Northwest Nazarene University RFTSat (Radio Frequency Tag Satellite) CubeSat.

RFTSat was deployed into orbit on August 7, 2019!

The NNU RFTSat (Radio Frequency Tag Satellite) CubeSat team is designing and building a 3U CubeSat to demonstrate the application of radio frequency (RF) energy harvesting and backscatter communication to the problem of distributed sensing in space. A small RF tag will be mounted on the side of the satellite and contain a temperature sensor. The tag will not contain a battery, but will be powered by energy emitted from an RF reader inside the satellite. The tag’s sensor data will be wirelessly sent back to the reader via backscatter communication, and then to the Earth via a Globalstar satellite constellation link. RF tags equipped with sensors could be added to a spacecraft, like the ISS, without additional wires or power supplies and provide a means to monitor structural integrity, space weather, or make sensitive electric/magnetic field measurements.

See also:

An animation of how the Slingshot works:

** Student and volunteer Fossa Systems project in Space is building a PocketQube picosat: Spain’s First Open Source Satellite | Hackaday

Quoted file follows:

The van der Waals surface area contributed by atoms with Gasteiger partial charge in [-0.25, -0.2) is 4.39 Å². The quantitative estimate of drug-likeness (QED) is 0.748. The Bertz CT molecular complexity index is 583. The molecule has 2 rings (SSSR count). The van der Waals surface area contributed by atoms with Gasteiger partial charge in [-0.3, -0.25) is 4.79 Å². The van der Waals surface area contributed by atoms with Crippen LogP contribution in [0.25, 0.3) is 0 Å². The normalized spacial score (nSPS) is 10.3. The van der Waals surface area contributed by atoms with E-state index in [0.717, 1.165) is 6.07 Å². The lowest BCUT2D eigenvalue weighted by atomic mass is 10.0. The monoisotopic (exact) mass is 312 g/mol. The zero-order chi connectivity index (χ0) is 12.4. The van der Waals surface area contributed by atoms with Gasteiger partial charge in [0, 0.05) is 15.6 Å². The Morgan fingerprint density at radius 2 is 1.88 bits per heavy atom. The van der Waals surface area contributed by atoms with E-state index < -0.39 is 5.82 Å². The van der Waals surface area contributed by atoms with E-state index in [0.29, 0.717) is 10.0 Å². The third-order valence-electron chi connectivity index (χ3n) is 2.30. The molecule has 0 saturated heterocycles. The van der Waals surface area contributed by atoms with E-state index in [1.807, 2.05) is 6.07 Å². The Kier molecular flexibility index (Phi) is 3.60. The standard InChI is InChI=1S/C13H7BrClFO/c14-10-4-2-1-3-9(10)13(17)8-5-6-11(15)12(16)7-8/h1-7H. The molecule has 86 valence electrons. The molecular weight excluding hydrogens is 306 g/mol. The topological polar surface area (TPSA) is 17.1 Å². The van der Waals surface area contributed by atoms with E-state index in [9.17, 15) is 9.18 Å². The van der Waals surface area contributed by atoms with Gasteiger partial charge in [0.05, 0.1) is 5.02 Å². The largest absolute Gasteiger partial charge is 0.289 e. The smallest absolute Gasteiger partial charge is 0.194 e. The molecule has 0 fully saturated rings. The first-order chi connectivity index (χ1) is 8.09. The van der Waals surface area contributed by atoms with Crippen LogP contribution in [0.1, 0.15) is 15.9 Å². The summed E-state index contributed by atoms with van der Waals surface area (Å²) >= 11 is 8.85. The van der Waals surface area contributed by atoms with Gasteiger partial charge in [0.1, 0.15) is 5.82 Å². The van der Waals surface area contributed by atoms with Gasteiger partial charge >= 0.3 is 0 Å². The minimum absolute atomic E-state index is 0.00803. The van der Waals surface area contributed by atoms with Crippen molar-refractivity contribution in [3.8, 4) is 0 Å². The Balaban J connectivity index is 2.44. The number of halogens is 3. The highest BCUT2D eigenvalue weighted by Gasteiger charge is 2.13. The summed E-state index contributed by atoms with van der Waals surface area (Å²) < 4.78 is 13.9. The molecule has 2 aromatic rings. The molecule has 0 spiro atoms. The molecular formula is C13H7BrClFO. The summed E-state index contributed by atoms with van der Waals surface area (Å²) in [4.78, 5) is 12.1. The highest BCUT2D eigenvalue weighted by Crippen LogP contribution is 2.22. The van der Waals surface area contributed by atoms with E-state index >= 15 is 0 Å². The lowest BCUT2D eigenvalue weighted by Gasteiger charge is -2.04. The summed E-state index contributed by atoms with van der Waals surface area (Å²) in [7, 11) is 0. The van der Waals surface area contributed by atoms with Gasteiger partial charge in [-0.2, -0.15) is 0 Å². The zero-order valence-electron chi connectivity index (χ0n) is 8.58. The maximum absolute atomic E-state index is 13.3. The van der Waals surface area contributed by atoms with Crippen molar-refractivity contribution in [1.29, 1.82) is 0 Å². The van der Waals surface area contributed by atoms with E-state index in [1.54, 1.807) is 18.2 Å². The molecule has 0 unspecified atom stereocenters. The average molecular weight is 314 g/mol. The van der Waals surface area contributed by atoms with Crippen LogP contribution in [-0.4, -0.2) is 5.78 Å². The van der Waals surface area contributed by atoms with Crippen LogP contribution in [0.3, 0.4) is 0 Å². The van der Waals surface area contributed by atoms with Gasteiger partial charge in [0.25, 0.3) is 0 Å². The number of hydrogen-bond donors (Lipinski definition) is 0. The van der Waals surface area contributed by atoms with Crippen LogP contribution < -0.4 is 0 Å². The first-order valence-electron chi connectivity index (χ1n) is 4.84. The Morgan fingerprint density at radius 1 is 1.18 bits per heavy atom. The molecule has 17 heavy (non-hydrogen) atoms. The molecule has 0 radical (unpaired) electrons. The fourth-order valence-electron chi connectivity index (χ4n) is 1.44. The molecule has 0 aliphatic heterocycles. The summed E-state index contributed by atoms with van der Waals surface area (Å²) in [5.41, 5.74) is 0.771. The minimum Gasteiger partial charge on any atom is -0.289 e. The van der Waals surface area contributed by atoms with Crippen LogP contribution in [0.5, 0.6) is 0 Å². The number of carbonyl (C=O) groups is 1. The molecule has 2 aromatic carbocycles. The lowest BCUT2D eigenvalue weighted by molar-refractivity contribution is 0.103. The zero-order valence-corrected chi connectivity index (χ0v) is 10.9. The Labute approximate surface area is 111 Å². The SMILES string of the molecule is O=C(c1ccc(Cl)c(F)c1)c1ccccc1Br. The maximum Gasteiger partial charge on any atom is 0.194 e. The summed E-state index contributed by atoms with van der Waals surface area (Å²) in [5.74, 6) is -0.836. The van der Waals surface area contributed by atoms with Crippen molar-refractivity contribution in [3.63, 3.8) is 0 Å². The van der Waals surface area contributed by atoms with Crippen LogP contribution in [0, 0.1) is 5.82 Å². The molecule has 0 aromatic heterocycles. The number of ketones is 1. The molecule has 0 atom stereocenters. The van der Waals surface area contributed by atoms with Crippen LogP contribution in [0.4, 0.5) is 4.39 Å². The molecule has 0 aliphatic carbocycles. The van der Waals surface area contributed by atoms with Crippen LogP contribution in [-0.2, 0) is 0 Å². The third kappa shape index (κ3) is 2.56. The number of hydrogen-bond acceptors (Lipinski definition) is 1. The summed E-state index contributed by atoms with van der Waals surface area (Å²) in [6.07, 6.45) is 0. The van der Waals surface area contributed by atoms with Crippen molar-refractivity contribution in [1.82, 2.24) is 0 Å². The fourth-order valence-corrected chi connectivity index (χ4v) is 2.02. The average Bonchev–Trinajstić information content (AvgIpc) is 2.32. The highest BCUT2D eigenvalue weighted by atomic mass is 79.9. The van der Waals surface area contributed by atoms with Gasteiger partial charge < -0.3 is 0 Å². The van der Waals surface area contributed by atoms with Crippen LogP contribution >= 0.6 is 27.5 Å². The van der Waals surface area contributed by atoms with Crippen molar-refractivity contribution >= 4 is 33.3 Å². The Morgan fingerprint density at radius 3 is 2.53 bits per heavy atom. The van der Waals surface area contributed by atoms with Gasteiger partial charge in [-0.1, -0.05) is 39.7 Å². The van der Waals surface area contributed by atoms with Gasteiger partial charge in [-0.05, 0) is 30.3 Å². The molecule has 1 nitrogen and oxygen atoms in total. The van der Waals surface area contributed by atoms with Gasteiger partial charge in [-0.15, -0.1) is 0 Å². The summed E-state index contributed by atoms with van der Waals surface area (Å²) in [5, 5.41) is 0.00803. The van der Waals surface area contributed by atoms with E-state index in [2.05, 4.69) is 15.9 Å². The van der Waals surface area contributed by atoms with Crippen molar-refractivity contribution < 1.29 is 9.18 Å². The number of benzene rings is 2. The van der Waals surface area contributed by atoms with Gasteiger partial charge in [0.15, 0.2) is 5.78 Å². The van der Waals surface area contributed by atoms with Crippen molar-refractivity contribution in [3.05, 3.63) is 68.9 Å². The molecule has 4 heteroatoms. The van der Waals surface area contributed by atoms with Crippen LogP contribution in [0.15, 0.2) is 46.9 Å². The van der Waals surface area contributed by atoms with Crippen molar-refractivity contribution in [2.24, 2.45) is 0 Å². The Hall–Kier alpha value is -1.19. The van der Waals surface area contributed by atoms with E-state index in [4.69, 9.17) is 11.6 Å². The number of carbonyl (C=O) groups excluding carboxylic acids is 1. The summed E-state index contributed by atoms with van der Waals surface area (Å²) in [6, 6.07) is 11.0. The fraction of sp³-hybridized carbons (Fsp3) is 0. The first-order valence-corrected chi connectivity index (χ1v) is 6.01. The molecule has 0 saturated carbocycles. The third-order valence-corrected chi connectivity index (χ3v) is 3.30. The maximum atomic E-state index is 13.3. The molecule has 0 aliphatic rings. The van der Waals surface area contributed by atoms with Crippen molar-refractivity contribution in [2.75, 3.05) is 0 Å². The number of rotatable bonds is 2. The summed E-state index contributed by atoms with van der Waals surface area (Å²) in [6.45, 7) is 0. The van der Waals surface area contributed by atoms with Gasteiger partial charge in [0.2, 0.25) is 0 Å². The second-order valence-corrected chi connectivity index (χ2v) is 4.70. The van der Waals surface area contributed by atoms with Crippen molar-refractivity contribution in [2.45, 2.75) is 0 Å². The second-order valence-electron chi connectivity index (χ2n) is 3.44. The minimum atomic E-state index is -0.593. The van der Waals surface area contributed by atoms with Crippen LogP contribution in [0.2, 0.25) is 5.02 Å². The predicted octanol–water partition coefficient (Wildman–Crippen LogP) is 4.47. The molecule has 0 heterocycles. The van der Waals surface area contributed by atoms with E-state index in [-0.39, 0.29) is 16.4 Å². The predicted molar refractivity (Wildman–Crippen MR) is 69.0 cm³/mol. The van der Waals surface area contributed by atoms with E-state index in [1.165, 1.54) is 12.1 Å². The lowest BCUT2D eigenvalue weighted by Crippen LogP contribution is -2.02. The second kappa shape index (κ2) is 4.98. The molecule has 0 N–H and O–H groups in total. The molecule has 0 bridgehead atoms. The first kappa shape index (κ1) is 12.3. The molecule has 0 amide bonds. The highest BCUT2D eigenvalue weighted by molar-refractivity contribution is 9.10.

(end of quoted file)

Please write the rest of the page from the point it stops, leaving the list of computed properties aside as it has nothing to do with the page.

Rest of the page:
[Fossa Systems], a non-profit youth association based out of Madrid, is developing an open-source satellite set to launch in October 2019. The FossaSat-1 is sized at 5x5x5 cm, weighs 250g, and will provide free IoT connectivity by communicating LoRa RTTY signals through low-power RF-based LoRa modules. The satellite is powered by 28% efficient gallium arsenide TrisolX triple junction solar cells.

A video from Fossa Systems co-founder Julian Fernandez:

Fossa Systems is a non-profit association based in Spain and dedicated to the development of picosatellite technologies. Our mission is to democratize access to space telecommunications and in-orbit hardware by launching satellites that can fit in your pocket and creating educational and development kits. Our first satellite FossaSat-1 is set to launch in Q3 of 2019 and will create the worlds first free and open source IoT network.

** AMSAT news on student and amateur CubeSat/smallsat projects: ANS-230 AMSAT News Service Special Bulletin

  • AMSAT Space Symposium Call for Papers
  • 2019 AMSAT Board of Directors Election Reminder
  • FCC Dismisses ARRL, AMSAT Requests in Small Satellite Proceeding
  • Changes to AMSAT-NA TLE Distribution
  • 50th Anniversary AMSAT Space Symposium Banquet Speakers Announced
  • Upcoming Satellite Operations
  • PSAT2 Downlink for DTMF Grids and Messages
  • Microwave Update Call for Submissions
  • Upcoming ARISS Contact Schedule
  • Chinese Satellite Profiles RF Spectrum as Seen from Lunar Orbit
  • Satellite Shorts From All Over

General CubeSat/SmallSat info: